By Adam Andrzejewski
Pork is back on the table in Congress and it’s being served red – thanks to 23 Republican freshman.
Speaker Nancy Pelosi (D-CA) just green-lit $368.6 million in earmarks proposed by 23 Republican congressional freshman. The Speaker graciously included these earmarks in the Democratic infrastructure bill that passed out of committee (June 10th).
Last March, Republicans blasted Pelosi when she first propositioned them with earmarks – the practice of including member pet projects in legislation to secure votes. Many of these critics echoed the late U.S. Senator Dr. Tom Coburn, who called earmarks “the currency of corruption in Congress.”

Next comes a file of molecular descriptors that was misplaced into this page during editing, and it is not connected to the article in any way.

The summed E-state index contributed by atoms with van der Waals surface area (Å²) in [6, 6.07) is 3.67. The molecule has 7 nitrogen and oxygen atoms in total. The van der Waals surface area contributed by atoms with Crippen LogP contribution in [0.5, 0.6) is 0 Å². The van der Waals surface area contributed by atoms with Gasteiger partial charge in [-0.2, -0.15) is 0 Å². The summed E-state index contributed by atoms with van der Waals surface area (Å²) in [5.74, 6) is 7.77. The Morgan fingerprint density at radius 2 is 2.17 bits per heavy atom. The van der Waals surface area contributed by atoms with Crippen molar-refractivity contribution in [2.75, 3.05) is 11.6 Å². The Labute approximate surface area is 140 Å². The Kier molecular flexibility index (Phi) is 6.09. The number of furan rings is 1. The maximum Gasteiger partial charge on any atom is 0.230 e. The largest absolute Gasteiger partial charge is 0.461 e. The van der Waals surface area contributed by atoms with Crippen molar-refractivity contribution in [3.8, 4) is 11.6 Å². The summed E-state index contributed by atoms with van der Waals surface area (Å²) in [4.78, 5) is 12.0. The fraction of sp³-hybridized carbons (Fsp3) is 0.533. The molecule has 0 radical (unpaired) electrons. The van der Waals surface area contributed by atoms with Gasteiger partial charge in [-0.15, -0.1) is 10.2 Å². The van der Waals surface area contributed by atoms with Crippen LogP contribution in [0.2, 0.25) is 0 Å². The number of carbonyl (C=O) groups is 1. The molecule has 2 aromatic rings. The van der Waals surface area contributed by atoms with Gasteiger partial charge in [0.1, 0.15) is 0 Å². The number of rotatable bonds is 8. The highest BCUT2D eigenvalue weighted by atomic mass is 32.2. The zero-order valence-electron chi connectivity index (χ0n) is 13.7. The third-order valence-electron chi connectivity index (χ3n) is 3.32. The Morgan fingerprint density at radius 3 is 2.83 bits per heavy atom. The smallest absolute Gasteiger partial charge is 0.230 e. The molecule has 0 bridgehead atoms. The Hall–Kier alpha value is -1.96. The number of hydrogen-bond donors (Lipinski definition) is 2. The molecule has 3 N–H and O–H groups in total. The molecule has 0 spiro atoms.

But, within weeks, House Republicans took a secret vote and 102 endorsed Pelosi’s “member-directed spending” (the new euphemism for earmarks). Banned since 2011, earmarks were toxic in Congress and led to infamously wasteful projects like the “bridge to nowhere.”
Last November, Republican freshmen talked a big game on the campaign trail, but it took Pelosi less than four months to convert 23 newly elected members from outsiders into bona fide Washington insiders.
These freshmen were instrumental in helping tip the Republican caucus in favor of earmarks, and their support cemented Pelosi’s power as Speaker.
For example, former Kansas State Treasurer and new congressional representative Jake LaTurner (KS-2) touts his commitment to “… and bringing fiscal responsibility to Washington.” But LaTurner requested 11 earmarks in Pelosi’s legislation, which cost taxpayers $19.6 million, including a $3 million earmark to replace city buses in Topeka.